- Photo by Kelly Davis
At such news, most folks would turn to family or friends, or milk the Internet for details about the procedure and prognosis. But Reid had to go into jail.
Every Monday morning since early November, Reid drives 21 miles from her Ocean Beach home to Las Colinas Detention Facility in Santee. She parks her car several blocks away—she’s not allowed to park on jail property—walks into the jail and gets rebooked into a solo cell in the jail’s medical unit, where she’ll remain until Thursday morning. It’s a unique deal, part of a plea agreement that allows her four days out to receive, and recover from, chemotherapy.
Reid will do this until at least December 2014. It’s the soonest she can be released after time-served and good-behavior credits are applied to the four-year sentence she got in November for running a full-body massage business. But, she’s not expected to live that long. She’s on her ninth chemo drug, and it’s stopped working, says Dr. Marin Xavier, Reid’s oncologist. The prognosis is grim.
“Once you’re on your ninth different kind of chemo,” Xavier says, “you’re kind of coming down to the bottom of the barrel.”
Not long ago, a four-year sentence would have landed Reid in prison, where she could have requested to be resentenced—and sent home—under the state’s compassionate-release law. But under prison realignment—a plan to reduce prison overcrowding—responsibility for low-risk prisoners like Reid has been shifted from the state to the county. While a new law allows county sheriffs to authorize compassionate release for inmates with less than six months to live, the law’s implementation is mired in bureaucracy, leaving inmates like Reid hanging.
“If I’d actually been sent to prison, I probably would already be out by now—signed, sealed, done and with my family,” Reid says.
In 2004, Reid was a 39-year-old divorced mother of four, working as a notary-signing agent—the person who finalizes real-estate loan documents. When work started drying up, she asked friends if they had any ideas for a new career. One suggested she go to massage school and start her own business. She could make $60 an hour, he told her, and if she added on a happy ending, she could make even more. She asked him to explain what “happy ending” meant.
“He told me, and I said, ‘Seems to me, I do that for free on dates, so why not?’” she laughs.
Reid started out on her own, eventually growing her business to 19 masseuses. She rented four houses—in Carlsbad, Del Mar, Rancho Bernardo and downtown San Diego. The homes, she says, offered more privacy and had showers where clients could wash up afterwards.
She admits she knew what she was doing wasn’t legal, but attorneys she’d talked to told her that if she were caught, the penalty would be minor.
In 2008, after a disgruntled employee tipped them off, the San Diego and Carlsbad police departments launched an investigation of Reid’s business, sending undercover officers to her various locations. According to court documents, the officers were greeted at the door by a girl wearing lingerie and told that $200 included a massage and a hand job. According to court documents, none of the officers stayed until the end.
Reid insists she told her staff that anything beyond a hand job was forbidden.
At the end of the investigation, Reid was charged with pimping and pandering. None of her employees was arrested, but in court papers, they’re described as prostitutes.
“None of them had a history as prostitutes or were charged with prostitution,” Reid says. “I never considered myself to be madaming. I really cared for everybody who worked for me.”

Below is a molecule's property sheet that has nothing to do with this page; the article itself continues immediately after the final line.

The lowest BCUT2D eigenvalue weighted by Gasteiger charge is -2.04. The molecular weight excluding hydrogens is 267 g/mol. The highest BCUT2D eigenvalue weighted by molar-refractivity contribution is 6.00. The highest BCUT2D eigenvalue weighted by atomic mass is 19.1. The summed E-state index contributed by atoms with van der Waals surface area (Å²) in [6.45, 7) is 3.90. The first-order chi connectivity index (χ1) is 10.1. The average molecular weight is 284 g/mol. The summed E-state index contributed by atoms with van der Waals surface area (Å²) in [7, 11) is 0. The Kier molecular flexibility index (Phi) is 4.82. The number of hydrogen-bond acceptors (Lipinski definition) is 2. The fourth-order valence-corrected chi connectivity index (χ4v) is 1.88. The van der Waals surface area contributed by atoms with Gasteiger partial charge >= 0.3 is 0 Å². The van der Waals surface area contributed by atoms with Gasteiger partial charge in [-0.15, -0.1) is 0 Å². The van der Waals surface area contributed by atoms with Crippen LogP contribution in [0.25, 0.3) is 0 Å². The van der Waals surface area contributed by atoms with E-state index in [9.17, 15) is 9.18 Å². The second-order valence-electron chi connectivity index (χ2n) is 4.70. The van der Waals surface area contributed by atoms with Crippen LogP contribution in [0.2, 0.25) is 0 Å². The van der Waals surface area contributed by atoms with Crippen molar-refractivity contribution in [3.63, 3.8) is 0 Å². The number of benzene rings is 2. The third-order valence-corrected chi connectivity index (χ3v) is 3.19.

Reid turned herself in at the Carlsbad police station. A lawyer she’d hired told her she’d end up with no more than misdemeanor charges. That lawyer was wrong. Reid was booked into Las Colinas Detention Facility, the county’s women’s jail. Though she had no prior record, she was held on $500,000 bail with her sentencing scheduled for August.
Reid had been diagnosed with breast cancer in 2007. A few months before she was arrested, the cancer recurred, and she had a lumpectomy in November 2009. She was in the process of finding an oncologist when she was arrested.
She was booked into jail on Jan. 8, 2010, and, shortly after, started feeling pain in her chest, near her sternum. The jail made an appointment with an oncologist Reid had seen before she entered jail—someone she hadn’t felt comfortable with, so she rejected the appointment, thinking she’d be allowed to pick her own doctor. Instead, for the next two months, according to jail records that are part of her court case, Reid was told that her pain was caused by anxiety and prescribed an anti-depressant. It would be mid-May before she’d get a CT scan showing that the cancer had spread to her liver and bones, and another month before she got to see an oncologist. It was around this time that she received a small inheritance from her grandfather; she used it to hire Paul Pfingst, a criminal-defense attorney and the former San Diego County district attorney. He got her out of jail on June 18, 2010, so she could begin aggressive chemotherapy and asked the judge to delay Reid’s sentencing hearing.
Reid’s not supposed to be alive right now. The treatments she’s received have prolonged her life, but they’ve never put her cancer into remission. Her liver’s still full of tumors, her doctor says.
While the prosecutor pushed for sentencing, Reid’s doctors argued that putting her in jail would be inhumane.
The prosecutor ultimately agreed to a plea deal—Reid would be released to receive chemo—but also argued for the maximum sentence of three to four years. Such a sentence, court documents say, would ensure that Reid “will not continue to profit from illicit sexual activities at least while she is in prison” and would be punishment enough “to ensure that such actions are not seen as a legitimate means of supporting one’s self.”
The deal says Reid’s on the hook for her own medical care—if she’d been sentenced to jail fulltime, the county would have to pay for it.